Thursday, June 22, 2017

Pride Headband - DIY Rainbow Tulle Flower

June is Pride month!  I designed some fun twisted rib Celebrate Equality Wristbands, but Lucky claimed these "bracelets" as his own.  I planned to create some kind of fascinator to show my support for the LGBTQ communities.

I picked up some tulle in rainbow colors.  There were many different options to chose from, so I selected the brightest options I could.  I purchased 1/4 yard of each color which would be more than enough for multiple headbands and was only a couple of dollars total.

When I laid the squares out on the table, the gradient they formed was stunning.  I took MANY photos!

My original inspiration was to create some kind of rainbow poof headband.  However, I LOVED the way the tulle stars came out from my patriotic headband, so I wanted to create similar petals for my rainbow pride headband.  (Even if the tulle was a pain to work with!)  The plan for this headband is to make six petals in a ROYGBP colorway.

I cut two 5" squares in each color.  Just like with the tulle patriotic star flowers, I folded the double tulle on the diagonal twice and then created a running stitch through the raw edge.  As I pulled these closed I formed a six petal flower.  

The finished star is about 5" across in either direction.  

The star/flower went together quickly.  The frustrations that I had working with the tulle last time were absent this time.  I think that after I had created a few petals I got the hang of it and it was much easier to complete.

The finished flower is adorable, but it was missing something.  I decided to add a huge rhinestone to the center of the flower to give it some sparkle.

Next, I turned the flower over and glued it onto a plastic headband I purchased from the dollar store.  I got a pack of four headbands for $1!  I made sure to put glue under the headband to help the flower keep its hold on the hair accessory.  

This cute little headband was complete!  Notice how I glued the flower off center. I wanted it to be on the side of my head, not on the top of my head.  I also placed the flower so the purple, blue and green petals would show on the side of my face since these are my favorite colors.

This flower is darling.  It doesn't have the poof exuberance that I initially envisioned, but I am so excited about how this flower turned out.  I have a feeling that I will be making more tulle headbands in my future, and I look forward to wearing this flower proudly for Pride month.

I have some ideas for knit Pride hats, but it is just so hot right now that I can't even think about trying on wool hats with the air conditioning running.  Showing support for Pride is relevant for more than just in June, so these designs will come out of my sketches someday!  For this Pride month, we are sharing our support for our friends, family and community with warm weather friendly wristbands and headbands.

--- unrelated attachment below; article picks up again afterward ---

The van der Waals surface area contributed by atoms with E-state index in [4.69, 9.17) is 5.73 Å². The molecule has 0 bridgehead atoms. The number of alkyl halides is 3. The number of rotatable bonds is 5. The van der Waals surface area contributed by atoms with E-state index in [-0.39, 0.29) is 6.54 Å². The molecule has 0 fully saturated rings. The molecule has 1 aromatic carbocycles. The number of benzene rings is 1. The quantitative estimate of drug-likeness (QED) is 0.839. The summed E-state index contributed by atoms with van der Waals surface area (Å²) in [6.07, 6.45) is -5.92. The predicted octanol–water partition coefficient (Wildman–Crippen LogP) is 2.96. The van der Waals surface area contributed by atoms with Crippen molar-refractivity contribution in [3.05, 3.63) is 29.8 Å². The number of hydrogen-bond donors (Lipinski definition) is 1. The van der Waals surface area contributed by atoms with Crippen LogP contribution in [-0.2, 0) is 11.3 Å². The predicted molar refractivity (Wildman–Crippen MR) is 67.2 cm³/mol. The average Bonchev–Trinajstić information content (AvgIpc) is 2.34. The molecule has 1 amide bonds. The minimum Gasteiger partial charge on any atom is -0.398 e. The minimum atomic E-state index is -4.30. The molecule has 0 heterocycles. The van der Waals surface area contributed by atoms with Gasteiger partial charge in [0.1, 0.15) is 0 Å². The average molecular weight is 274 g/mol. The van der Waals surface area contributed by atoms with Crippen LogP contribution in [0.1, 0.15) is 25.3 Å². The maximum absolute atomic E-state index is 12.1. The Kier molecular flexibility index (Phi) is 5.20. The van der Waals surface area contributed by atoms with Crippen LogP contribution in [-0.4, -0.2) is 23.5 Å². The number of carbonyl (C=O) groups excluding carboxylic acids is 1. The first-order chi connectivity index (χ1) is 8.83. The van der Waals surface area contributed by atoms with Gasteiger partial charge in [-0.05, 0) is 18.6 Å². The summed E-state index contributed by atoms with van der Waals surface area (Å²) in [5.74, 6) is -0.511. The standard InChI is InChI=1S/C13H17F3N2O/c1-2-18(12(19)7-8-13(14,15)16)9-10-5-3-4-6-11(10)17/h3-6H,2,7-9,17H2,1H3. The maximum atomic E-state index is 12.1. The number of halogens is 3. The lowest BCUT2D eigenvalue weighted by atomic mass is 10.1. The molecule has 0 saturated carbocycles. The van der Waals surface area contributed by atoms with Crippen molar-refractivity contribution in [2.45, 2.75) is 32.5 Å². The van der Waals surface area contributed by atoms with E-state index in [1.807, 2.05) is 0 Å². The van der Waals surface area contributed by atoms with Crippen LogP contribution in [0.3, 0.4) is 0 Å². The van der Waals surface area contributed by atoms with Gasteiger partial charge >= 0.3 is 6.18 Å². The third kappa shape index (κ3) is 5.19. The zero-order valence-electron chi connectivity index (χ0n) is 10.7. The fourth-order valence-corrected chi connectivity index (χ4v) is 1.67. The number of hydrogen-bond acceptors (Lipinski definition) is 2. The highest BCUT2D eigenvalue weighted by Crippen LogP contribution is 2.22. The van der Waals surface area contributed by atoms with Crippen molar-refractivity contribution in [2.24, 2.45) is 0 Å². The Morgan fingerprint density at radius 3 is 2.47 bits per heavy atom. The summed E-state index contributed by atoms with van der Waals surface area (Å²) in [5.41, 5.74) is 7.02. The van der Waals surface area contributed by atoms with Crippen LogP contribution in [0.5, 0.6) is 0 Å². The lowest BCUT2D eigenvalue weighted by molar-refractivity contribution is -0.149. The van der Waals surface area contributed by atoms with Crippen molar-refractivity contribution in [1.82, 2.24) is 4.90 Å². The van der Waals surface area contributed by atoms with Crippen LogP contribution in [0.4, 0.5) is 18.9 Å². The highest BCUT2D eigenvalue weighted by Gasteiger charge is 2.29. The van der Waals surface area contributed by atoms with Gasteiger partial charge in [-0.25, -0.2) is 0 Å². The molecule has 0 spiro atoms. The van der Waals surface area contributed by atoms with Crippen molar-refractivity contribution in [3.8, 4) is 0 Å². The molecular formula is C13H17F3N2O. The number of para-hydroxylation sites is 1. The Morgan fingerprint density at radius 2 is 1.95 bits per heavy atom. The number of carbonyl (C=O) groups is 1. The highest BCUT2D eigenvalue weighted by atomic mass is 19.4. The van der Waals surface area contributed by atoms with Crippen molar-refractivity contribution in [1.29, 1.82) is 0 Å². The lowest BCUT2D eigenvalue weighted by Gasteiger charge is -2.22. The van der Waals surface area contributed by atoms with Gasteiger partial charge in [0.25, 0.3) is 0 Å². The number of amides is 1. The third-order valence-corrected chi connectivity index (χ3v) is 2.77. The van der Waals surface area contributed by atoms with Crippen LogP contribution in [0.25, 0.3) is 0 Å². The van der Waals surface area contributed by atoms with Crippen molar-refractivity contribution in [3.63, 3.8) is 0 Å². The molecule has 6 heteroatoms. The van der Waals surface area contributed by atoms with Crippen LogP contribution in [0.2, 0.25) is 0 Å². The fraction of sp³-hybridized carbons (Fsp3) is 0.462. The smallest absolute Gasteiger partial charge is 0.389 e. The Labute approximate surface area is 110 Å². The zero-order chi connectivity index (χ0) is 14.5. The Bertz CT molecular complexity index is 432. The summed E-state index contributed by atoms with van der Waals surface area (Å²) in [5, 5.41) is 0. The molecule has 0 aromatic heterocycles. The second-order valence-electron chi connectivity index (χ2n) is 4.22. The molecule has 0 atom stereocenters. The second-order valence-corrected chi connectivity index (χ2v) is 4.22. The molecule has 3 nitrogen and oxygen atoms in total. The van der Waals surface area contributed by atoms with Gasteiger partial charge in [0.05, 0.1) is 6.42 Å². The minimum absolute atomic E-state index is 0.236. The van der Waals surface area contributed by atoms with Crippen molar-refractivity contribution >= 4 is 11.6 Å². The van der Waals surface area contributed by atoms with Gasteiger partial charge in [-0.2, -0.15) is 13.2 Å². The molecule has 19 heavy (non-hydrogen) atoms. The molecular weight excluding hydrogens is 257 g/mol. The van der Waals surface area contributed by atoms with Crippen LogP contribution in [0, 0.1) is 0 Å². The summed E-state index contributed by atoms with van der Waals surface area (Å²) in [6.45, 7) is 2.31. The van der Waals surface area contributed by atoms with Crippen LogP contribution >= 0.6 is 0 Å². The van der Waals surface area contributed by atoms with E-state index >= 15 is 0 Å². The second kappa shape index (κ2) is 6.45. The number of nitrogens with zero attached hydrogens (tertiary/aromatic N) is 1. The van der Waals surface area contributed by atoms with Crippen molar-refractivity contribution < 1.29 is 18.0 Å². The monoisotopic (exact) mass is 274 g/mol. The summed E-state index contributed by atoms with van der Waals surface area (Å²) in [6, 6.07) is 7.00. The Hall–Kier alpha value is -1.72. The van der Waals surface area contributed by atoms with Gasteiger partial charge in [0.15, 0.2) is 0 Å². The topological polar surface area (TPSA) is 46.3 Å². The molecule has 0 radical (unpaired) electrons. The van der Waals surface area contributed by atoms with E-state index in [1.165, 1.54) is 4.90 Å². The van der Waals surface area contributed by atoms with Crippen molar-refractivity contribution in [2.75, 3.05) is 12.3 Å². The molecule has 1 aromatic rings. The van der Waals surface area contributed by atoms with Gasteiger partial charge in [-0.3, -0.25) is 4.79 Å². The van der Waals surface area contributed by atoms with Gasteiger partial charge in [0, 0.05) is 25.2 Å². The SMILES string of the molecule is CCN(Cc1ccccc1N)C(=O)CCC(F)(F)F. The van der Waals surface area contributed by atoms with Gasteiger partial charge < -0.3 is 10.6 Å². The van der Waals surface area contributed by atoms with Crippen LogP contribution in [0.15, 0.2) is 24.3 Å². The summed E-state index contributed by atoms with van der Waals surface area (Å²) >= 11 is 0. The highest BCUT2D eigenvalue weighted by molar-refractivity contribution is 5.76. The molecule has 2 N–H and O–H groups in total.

Lucky is 3.5 years old.  We told him that this year that his "bracelets" mean that we believe in equality for everyone as a family, and that we believe that people should be able to express who they are.  Marriage equality doesn't seem like an issue for debate to Lucky, it is just a fact and is completely normal that people can marry who they love.  Working for acceptance and tolerance starts in the home, and I hope to teach my boys to stand up for their friends.  

Monday, June 19, 2017

4th of July Tulle Headbands

For the first time ever, I have my own patriotic outfit for the 4th of July.  I purchased a watermelon LuLaRoe dress this Spring which is a very happy blue and red ensemble. The print of the dress is pretty busy, so my usual light up star necklaces might not make a big fashion statement.  Why not make myself a fascinator?

I wanted to create a pinwheel-esque shape, but I found some pointy flower tutorials and thought I would give it a try.  With 5 petals these just might look like a star!

I purchased 1/4 yard of tulle in Red, White and Blue.  (Technically I had 1/2 yard of the blue and red since I purchased these colors for my Pride fascinators, too.)  I purchased some fun plastic headbands from the dollar store.  Four headbands for a dollar, can't beat that price!  I debated between using the navy polka dot headband or the lighter blue, and decided to wait until I was ready to assemble the headband to decide.

For this project, I also used a needle and thread to assemble the flowers, some rhinestones to add some bling and a hot glue gun to add the tulle flowers to the headband in the end.

I decided to start out by cutting 5" squares of tulle.  I thought that I would cut 5 squares for each flower, but then I decided to double up the tulle for each petal.  Therefore I cut 10 squares of each color.  It was a bit of a pain to cut the tulle on my cutting matt.  The tulle was self clingy and just didn't want to stay lined up.  Plus with the white I could barely see it!

Each petals was formed with two 5" square pieces of tulle.  I folded each square in half along the diagonal, and then in half again to create a triangle with all of the raw edges along the long side.  I formed a running stitch through this long edge and then pulled it tight to form the petal.

I didn't cut the thread between the petals, and soon one petal grew to three, then four then five.

I forgot how annoying tulle is to work with.  Trying to keep two squares together to fold them and then stitch them was really hard.  Whoops!